At 2 a.m. early Sunday morning on Feb. 4, 1912, Ladysmith Night Watchman Thomas O’Connell was making his rounds on High Street when he noticed that the door of Rolston’s hardware was partially open.
As he climbed the steps to investigate, a men stepped out of the door and pointed a gun at him with the command, “Hands up!”
In response, O’Connell immediately stepped forward and grasped the hand holding the revolver. A struggle ensued. O’Connell was a big, powerful man, and he managed to wrest the gun from the burglar, who turned and ran down the street towards the harbour.
As the watchman reached down to pick up the discarded weapon, a second man stepped out of the store’s darkness and struck him across the back with an iron bar. O’Connell staggered to his feet, shook off the effects of the blow and ran after the fleeing men. He fired several shots in the dark, but the two burglars disappeared around the corner of High Street and Esplanade.
Just then, store owner Bob Rolston appeared from upstairs and rushed outside to where O’Connell was standing with the revolver, still searching for a target.
O’Connell explained what had happened, and they re-entered the store. They discovered the two thieves had placed two rifles and some ammunition on the floor, along with several knives and other merchandise. They also found the front door lock had been sprung by the iron bar used to attack O’Connell and that in making their getaway, both men had left their hats behind. One of the hats bore the well-known insignia of a mercantile firm in Tacoma. Chief Constable Allen was immediately informed, and a formal investigation was begun.
This was the second burglary reported in a little over a week in Ladysmith. There were also recent robberies in Cedar and Nanaimo, and a boat belonging to Archie McKinnon had been stolen on the previous Friday.
Residents informed Const. Allen that a mysterious white sloop had been spotted in Oyster Bay on Saturday, and the navigator did not appear to be familiar with the harbour.
The manager of Ladysmith Hardware, William Rolston, told the police that a man had entered the store on Saturday and inquired about the price of the two guns later found on the floor on the night of the burglary.
In those days, committing a crime in Ladysmith was not difficult, but making your escape was problematic. A quick telephone call to the Duncan and Nanaimo officials could effectively seal off the highway to the south and north of the town, and escape by scheduled train was not recommended! That is why many of the criminals in that era chose to make their getaway by water.
As Josephine (O’Connell) Lineham recalls, “Dad told me that it was the practice of burglars or robbers from the mainland to keep hidden boats on isolated islands, and on dark nights to row over to Ladysmith and break in to Bob Rolston’s or Simon Leiser’s store to replenish their stock of guns, knives and ammunition.”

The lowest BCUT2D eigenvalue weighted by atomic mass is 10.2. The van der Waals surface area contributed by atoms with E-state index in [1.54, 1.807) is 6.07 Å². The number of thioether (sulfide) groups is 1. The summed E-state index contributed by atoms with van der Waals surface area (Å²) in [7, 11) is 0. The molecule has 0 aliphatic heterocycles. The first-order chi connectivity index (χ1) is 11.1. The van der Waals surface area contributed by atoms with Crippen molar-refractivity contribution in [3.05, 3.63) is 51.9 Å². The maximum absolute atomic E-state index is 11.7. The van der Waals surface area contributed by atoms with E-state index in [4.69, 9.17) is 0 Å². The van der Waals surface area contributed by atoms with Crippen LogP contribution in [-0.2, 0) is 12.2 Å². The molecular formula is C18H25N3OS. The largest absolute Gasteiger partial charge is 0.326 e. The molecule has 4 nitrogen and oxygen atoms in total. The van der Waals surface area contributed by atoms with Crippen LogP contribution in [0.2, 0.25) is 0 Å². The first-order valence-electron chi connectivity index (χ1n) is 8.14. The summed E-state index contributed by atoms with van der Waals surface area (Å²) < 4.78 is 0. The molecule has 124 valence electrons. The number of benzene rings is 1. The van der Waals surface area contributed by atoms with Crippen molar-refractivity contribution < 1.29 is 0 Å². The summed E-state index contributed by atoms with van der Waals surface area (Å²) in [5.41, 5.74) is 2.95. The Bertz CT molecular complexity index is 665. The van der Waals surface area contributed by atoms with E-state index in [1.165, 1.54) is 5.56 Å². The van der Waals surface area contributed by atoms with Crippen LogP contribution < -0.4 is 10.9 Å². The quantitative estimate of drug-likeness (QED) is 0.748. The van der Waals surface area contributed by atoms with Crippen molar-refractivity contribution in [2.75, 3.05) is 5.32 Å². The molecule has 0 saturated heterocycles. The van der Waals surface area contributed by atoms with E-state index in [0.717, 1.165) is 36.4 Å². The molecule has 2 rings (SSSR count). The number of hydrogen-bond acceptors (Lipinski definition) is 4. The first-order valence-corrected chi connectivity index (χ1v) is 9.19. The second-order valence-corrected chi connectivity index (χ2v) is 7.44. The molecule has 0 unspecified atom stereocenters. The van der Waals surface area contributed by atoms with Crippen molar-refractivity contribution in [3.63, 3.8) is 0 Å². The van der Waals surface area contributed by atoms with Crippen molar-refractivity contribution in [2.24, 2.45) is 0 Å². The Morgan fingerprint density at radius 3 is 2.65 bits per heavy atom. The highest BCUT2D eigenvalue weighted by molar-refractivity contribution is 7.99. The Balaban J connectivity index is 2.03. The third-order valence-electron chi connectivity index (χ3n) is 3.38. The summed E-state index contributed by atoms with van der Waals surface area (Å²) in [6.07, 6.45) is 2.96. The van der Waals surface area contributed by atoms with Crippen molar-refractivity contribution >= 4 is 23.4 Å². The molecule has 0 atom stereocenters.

On Monday morning, Constables Allen and Cassidy and O’Connell engaged a gasoline launch and went out searching for the mysterious white sloop. They located the boat near Cowichan Gap and arrested the two men on board, William Sampson and Einar Landhims. O’Connell immediately identified Landhims as the man who had pulled the gun on him.
On Thurs., Feb. 8, the two accused men were brought before local Magistrate Harrison and were identified by both William Rolston and Edward Forward, employees of Ladysmith Hardware, as the two men who had entered the store the previous Saturday. Bill Rolston also testified that the hat found on the hardware floor was identical to the one worn by Sampson when he visited the store.
That was enough for Judge Harrison, and the two men were committed to trial and sent to the Nanaimo jail.
As a result of this incident, Tom O’Connell was cited by the town for his bravery in taking on two much younger men who, as the Chronicle boasted, “were no match for the strength and courage of Thomas O’Connell from County Cork.”
The veteran night watchman, whose salary had previously been paid by the local businessmen, was then sworn in as a Ladysmith police constable with the power to make arrests and collect fines. Mayor Dier reported to town council that such powers were necessary, as O’Connell “frequently must deal with rowdy miners, hotel drunks and quarrels over women of low repute.”
In addition, a grateful Bob Rolston presented O’Connell with a handsome Colt 45, which he was thereafter authorized to use in his nightly rounds.